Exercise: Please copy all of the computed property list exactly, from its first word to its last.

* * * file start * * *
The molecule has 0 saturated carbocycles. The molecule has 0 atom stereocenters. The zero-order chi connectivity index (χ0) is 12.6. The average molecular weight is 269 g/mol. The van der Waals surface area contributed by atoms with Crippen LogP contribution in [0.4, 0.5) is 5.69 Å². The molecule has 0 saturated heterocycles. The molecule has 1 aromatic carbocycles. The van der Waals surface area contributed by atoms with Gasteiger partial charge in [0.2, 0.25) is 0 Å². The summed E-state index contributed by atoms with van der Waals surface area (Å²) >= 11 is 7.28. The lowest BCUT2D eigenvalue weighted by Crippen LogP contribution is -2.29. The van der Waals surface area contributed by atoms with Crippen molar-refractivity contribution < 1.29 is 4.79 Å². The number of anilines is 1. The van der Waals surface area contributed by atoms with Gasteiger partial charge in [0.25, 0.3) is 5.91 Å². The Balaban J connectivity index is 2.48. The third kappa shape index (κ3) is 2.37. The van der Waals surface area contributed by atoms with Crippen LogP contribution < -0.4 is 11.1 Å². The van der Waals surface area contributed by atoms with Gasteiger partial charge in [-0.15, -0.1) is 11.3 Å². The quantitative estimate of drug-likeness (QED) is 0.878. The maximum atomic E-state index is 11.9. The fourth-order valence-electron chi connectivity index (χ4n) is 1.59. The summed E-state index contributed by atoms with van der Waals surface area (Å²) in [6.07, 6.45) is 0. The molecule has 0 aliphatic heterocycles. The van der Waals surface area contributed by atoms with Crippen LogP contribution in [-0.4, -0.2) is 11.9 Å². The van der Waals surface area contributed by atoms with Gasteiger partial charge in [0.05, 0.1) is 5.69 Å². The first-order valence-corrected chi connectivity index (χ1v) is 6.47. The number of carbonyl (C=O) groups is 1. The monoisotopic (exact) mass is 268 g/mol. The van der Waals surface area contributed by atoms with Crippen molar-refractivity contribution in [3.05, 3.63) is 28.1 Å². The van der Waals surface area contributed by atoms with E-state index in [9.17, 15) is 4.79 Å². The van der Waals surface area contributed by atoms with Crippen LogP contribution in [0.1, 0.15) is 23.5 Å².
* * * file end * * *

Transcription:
The molecule has 0 saturated carbocycles. The molecule has 0 atom stereocenters. The zero-order chi connectivity index (χ0) is 12.6. The average molecular weight is 269 g/mol. The van der Waals surface area contributed by atoms with Crippen LogP contribution in [0.4, 0.5) is 5.69 Å². The molecule has 0 saturated heterocycles. The molecule has 1 aromatic carbocycles. The van der Waals surface area contributed by atoms with Gasteiger partial charge in [0.2, 0.25) is 0 Å². The summed E-state index contributed by atoms with van der Waals surface area (Å²) >= 11 is 7.28. The lowest BCUT2D eigenvalue weighted by Crippen LogP contribution is -2.29. The van der Waals surface area contributed by atoms with Crippen molar-refractivity contribution < 1.29 is 4.79 Å². The number of anilines is 1. The van der Waals surface area contributed by atoms with Gasteiger partial charge in [0.25, 0.3) is 5.91 Å². The Balaban J connectivity index is 2.48. The third kappa shape index (κ3) is 2.37. The van der Waals surface area contributed by atoms with Crippen LogP contribution < -0.4 is 11.1 Å². The van der Waals surface area contributed by atoms with Gasteiger partial charge in [-0.15, -0.1) is 11.3 Å². The quantitative estimate of drug-likeness (QED) is 0.878. The maximum atomic E-state index is 11.9. The fourth-order valence-electron chi connectivity index (χ4n) is 1.59. The summed E-state index contributed by atoms with van der Waals surface area (Å²) in [6.07, 6.45) is 0. The molecule has 0 aliphatic heterocycles. The van der Waals surface area contributed by atoms with Crippen LogP contribution in [-0.4, -0.2) is 11.9 Å². The van der Waals surface area contributed by atoms with Gasteiger partial charge in [0.05, 0.1) is 5.69 Å². The first-order valence-corrected chi connectivity index (χ1v) is 6.47. The number of carbonyl (C=O) groups is 1. The monoisotopic (exact) mass is 268 g/mol. The van der Waals surface area contributed by atoms with Crippen molar-refractivity contribution in [3.05, 3.63) is 28.1 Å². The van der Waals surface area contributed by atoms with E-state index in [9.17, 15) is 4.79 Å². The van der Waals surface area contributed by atoms with Crippen LogP contribution in [0.1, 0.15) is 23.5 Å².